The hawkers mostly come from Azamgarh or Bijnore in U.P. The business is sometimes a family one, passed over from father to son, and sometimes sold to a relative or a village kinsman for 10 to 50,000 rupees, when a hawker gets old and wants to go back to his village. The business consists of a cycle, boxes to carry the biscuits, and an established client base, a route of bakeries who buy their daily supply of bread and biscuits from the hawkers.
Mamu’s Bakery in Dharavi is where they get their ‘kharis’ – the salty puffs that go so well with tea. They pick up ‘pav’, ‘toast’, ‘butter biskit’ and other varieties of biscuits from other bakeries in Dharavi, like Raj Bakery and Bismillah Bakery. The hawkers earn 4-5 rupees on each kg. of biscuit or bread.
Mamu also allows 25-30 hawkers to live in his compound with his bakery workers. Mamu’s father settled here in 1911, and ran a tannery. After his father’s death, Mamu supplied wood to illicit liquor breweries. But when the police began to clamp down on the illicit breweries, he started the bakery in 1983.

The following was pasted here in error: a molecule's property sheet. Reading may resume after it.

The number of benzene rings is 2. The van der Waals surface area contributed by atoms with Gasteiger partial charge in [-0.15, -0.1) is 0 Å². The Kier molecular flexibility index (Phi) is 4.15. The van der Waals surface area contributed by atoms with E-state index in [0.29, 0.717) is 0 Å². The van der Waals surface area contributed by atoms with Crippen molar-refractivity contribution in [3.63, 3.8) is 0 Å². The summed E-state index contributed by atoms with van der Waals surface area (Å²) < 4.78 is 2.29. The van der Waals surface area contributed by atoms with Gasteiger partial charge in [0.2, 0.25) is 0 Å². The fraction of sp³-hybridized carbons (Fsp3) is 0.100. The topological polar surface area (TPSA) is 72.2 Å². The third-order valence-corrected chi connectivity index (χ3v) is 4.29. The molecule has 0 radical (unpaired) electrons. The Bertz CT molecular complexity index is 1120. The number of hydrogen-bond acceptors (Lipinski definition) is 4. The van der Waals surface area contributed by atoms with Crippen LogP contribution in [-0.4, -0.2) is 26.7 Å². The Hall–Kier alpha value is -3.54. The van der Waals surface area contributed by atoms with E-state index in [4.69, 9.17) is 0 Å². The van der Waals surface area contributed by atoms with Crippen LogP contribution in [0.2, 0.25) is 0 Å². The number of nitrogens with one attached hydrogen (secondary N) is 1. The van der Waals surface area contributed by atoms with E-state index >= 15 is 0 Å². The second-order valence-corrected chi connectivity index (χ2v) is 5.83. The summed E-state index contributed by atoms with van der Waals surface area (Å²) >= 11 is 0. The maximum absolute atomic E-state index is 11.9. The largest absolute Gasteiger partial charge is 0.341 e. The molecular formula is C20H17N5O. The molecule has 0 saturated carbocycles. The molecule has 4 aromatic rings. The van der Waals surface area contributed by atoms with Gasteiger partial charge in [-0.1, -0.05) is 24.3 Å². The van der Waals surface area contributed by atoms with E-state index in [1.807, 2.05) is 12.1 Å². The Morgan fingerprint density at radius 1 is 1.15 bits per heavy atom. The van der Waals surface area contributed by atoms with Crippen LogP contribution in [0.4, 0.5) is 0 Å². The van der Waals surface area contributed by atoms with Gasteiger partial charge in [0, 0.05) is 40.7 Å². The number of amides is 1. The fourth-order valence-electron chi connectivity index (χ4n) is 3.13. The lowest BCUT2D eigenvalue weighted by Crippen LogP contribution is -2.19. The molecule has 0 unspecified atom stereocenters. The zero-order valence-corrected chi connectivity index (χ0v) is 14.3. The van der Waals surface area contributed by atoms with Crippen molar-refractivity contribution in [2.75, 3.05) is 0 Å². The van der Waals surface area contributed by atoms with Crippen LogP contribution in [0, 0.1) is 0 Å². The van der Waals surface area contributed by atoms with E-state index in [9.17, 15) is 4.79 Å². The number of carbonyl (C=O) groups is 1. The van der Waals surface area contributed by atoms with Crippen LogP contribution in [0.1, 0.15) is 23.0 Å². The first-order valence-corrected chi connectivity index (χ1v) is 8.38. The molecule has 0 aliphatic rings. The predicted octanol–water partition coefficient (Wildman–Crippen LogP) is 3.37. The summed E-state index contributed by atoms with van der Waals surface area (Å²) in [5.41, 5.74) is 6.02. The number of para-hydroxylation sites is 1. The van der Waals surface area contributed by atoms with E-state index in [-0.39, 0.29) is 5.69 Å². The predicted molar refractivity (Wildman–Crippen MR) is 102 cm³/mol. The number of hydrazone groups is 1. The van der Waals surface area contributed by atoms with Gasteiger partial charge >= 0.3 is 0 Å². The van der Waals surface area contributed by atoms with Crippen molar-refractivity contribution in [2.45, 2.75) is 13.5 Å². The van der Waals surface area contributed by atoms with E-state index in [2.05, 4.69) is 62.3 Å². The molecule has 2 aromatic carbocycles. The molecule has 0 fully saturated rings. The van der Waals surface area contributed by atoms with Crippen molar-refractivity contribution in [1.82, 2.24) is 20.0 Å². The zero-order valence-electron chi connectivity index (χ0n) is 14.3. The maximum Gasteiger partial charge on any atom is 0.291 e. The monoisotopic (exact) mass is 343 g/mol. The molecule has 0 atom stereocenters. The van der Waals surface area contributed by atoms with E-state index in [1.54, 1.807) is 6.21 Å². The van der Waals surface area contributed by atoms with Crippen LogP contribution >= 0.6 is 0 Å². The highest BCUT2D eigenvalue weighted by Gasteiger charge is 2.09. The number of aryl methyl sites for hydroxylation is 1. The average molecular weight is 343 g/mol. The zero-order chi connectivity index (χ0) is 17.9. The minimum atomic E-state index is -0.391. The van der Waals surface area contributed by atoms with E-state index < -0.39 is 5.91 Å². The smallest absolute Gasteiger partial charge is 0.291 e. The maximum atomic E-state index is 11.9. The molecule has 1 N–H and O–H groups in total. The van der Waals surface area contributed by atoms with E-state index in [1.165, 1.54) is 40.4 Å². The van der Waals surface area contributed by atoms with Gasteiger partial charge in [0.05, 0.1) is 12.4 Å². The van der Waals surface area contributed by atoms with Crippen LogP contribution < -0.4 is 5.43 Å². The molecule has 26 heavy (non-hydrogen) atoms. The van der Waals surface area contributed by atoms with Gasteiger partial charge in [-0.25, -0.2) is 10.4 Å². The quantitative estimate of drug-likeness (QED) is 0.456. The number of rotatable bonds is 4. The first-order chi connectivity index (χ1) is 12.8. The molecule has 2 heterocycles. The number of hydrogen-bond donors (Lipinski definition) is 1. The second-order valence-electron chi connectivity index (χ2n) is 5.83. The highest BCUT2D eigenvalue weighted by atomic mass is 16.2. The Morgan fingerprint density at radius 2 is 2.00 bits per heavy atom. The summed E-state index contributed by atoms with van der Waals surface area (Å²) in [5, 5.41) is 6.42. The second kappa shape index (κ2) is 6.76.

The hawkers start their day at 4 or 5 am, load their wares on their cycles and set off on their rounds, which can be from Dharavi up to Colaba, between 20 to 40 kms. in total. They finish their supplies at around 10 am, stop at their last point to have some breakfast, wash up and pray, and then come back around noon to sleep at Mamu’s. Most of them do another round in the evening, starting at about 6 pm. They come back at 10 pm, eat in a cheap hotel and go back to sleep.
I asked Akeel Ahmed who services 45 shops, in Barkat Ali Nagar, Dinesh Nagar and Sangam Nagar, near Antop Hill, if it was not difficult to balance the cycle with about 40 kgs, weight of the biscuits and bread on it, in the midst of so much traffic. He said it’s quiet in the mornings, but there’s a lot of balancing to do in the evening round.
What all of them are proud of, is that whatever the season, they are always on time, 7 days a week. After all, Sunday or Monday, everyone begins their day with tea and ‘pav’ or ‘biskit’.